Everybody slept in bunk beds in the same room — except for Van Buren and Wojie, the two stars, who had their own quarters. The team worked out at a high school about a quarter of a mile away.

Speaking of those bunk beds, the Eagles had a player in the late ’40s named Art Mergenthal, a guard out of Notre Dame, and one night at about 1 o’clock he had a nightmare. . . .

“He’d had a bad war experience,” former Eagle Al Wistert says. “And he started bouncing in his upper bunk, bouncing between the bunk and the ceiling, and screaming at the top of his lungs, ‘They’ve got me surrounded. They’ve got me surrounded. They’re gonna kill me.’

“All this comes out of the black of night. And Art Macioszczyk [pronounced Ma-CHOSS-chuck], who was sleeping below him, jumped out of bed and started running between the bunks down to the end of the dormitory. Only he forgot the hallway wasn’t straight; there was a little right turn you had to make, and he ran smack into the wall and almost put a hole in it. He fell backward, jumped up and kept on running.”

The Saranac Lake area was dotted with tuberculosis sanitariums — thousands of people went there for the cure — and ex-Eagle Vic Sears remembers that “a bunch of girls from the TB sanitariums were always lined up on the field, watching us practice. . . . I just loved it. You could go to a movie downtown or go out and swim in the lake or something. It was a wonderful atmosphere. I’m going to take a ride up there sometime just to see the old place.”

It’s doubtful any of the current Redskins will feel nostalgic in their old age about training at Redskins Park. There’s no lake, so there won’t be any fish stories. And there’s no college campus, so there won’t be any dorm stories. There certainly won’t be any scenes like the one the Chicago Daily News described in 1942:

Delafield, Wis., Aug. 14 – No baby, not even a scion of royalty, ever had two more formidable guardians than has Jane Manske Jr., infant daughter of ‘Eggs’ Manske, former end for Northwestern and the Bears and now Lt. [JG] Edgar Manske, United States Navy.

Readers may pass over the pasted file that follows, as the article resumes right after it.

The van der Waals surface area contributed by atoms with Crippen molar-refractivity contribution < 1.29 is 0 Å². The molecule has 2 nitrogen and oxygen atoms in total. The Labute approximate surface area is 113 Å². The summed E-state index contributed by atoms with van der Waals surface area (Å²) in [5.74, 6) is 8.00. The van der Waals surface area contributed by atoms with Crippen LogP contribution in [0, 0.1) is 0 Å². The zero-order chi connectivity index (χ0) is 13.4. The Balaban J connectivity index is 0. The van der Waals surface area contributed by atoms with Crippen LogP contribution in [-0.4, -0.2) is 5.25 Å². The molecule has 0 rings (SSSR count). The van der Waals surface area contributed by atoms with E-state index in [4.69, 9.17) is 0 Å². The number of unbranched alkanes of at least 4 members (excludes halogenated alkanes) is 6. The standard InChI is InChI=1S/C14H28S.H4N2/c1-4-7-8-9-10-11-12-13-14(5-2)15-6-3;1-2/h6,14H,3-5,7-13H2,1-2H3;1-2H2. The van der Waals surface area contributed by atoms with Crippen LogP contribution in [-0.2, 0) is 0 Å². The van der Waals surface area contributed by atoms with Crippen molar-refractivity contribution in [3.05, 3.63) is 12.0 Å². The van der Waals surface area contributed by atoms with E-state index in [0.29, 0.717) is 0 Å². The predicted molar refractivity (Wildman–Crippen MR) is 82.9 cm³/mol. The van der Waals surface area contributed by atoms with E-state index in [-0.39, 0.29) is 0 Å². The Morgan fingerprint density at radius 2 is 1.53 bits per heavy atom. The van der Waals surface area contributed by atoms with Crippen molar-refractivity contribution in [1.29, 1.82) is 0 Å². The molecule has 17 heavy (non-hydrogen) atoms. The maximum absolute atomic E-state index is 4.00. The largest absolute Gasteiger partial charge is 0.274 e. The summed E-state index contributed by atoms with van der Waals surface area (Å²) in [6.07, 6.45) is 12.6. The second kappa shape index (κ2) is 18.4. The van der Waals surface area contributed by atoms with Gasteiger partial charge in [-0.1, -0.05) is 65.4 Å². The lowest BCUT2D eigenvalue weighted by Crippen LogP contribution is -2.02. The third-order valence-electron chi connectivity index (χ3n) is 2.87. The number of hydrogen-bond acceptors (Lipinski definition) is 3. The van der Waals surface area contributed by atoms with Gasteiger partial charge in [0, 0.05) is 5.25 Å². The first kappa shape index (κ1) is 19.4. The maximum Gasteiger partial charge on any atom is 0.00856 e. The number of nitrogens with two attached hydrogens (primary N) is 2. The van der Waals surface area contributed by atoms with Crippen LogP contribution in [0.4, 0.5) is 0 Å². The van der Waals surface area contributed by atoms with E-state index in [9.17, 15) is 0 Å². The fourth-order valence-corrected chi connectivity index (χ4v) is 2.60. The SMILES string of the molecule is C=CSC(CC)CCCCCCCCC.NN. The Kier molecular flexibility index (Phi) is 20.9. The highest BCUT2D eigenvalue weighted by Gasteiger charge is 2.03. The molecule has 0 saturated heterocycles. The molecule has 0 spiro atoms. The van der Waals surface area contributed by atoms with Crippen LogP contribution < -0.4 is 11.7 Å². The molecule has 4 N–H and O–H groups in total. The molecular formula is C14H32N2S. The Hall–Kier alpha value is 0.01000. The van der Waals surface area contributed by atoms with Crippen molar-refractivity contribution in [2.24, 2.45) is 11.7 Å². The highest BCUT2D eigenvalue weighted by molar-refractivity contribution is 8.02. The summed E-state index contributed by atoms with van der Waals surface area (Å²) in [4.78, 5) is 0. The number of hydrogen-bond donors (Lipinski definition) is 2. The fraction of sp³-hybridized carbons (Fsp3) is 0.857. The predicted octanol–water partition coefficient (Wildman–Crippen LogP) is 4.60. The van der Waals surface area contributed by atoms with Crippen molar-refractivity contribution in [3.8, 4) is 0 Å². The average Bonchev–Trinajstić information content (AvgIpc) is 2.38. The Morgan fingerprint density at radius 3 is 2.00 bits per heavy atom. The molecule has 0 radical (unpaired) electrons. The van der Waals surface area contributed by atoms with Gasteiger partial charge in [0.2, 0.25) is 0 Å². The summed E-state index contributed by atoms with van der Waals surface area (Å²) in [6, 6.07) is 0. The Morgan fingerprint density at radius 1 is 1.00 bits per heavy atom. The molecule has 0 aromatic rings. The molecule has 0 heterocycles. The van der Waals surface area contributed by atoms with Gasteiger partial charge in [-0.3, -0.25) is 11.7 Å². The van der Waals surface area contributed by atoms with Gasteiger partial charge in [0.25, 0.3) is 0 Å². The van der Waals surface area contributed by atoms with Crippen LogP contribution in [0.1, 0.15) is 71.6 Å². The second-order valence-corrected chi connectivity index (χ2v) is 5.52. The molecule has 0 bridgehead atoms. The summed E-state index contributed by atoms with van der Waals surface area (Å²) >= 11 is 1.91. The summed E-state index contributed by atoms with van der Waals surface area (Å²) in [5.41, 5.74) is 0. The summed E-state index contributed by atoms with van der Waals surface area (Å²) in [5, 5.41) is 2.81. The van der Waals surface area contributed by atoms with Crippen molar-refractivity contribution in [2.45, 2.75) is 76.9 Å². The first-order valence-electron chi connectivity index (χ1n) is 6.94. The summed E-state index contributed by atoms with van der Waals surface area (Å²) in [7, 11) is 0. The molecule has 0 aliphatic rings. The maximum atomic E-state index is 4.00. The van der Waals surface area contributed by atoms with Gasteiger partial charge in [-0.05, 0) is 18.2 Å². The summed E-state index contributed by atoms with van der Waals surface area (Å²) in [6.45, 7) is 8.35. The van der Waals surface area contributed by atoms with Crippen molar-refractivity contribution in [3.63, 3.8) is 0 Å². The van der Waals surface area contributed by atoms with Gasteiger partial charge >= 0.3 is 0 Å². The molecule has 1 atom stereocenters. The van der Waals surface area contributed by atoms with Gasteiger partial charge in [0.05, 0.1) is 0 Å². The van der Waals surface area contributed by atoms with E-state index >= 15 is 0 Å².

Jane Jr. and her mother, the former Jane Fauntz, swimming and diving star, are summering here on the shores of Lake Nagawicka, where Mrs. Manske is swimming instructor and counselor at a girls’ camp. And if Mrs. Manske wants to leave her daughter for awhile at noon or in the early evening, when the Bears are away from their football drills, she doesn’t have to worry about the nursemaid problem. She merely turns Jane Jr. over to Joe Stydahar and Clyde “Bulldog” Turner.

It is a sight indeed to see first Joe and then Bulldog pushing the baby carriage around the St. John’s Military campus. And when they pause to chat with the other players, Jane Jr. coos happily at Danny Fortmann or Lee Artoe or George Wilson or some other 200-pound ex-teammate of her daddy.

The Redskins are convinced this training camp is the future, an idea whose time has come, and that may well be. Me, I’m kinda partial to the past.



Memories of training camp from the NFL’s early days:

● Training camp confinement can make anyone go a little goofy. When the Giants trained at Blue Hills Country Club in Pearl River, N.Y., in the ’30s, John Vesser says, “Johnny Dell Isola would get up in the morning and run all through the place stark naked. Johnny was like that, you see. That was his way of opening every day.”

● Rick Casares, an all-pro fullback for the Bears in the ’50s, had a training camp ritual of his own. Every morning he would walk his Yorkshire Terrier past owner-coach George Halas’ dorm room so the pooch could do his business in front of Papa Bear’s door. “I think he trained the dog,” Hall of Famer Stan Jones says, “. . . because there often was a little pile there.”

● Pat Summerall on his first training camp with the Cardinals in 1953: “We were working out at the University of Chicago before the season started. I noticed that the deserted stands looked strange, because they were covered in tar paper, and I realized: That’s where they had begun the research for the development of the atomic bomb. And I thought: This can’t be a very good start.”

● Chris Burford on the Dallas Texans’ training camp in Roswell, N.M., in 1962: “It was about 110 [degrees] in the daytime and 85 at night, with no such thing as air conditioning. The mosquitoes were so big that six or seven would come down and take off with one of our guys. It was too hot to sleep with a sheet, but you had to have one just to keep the mosquitoes off.”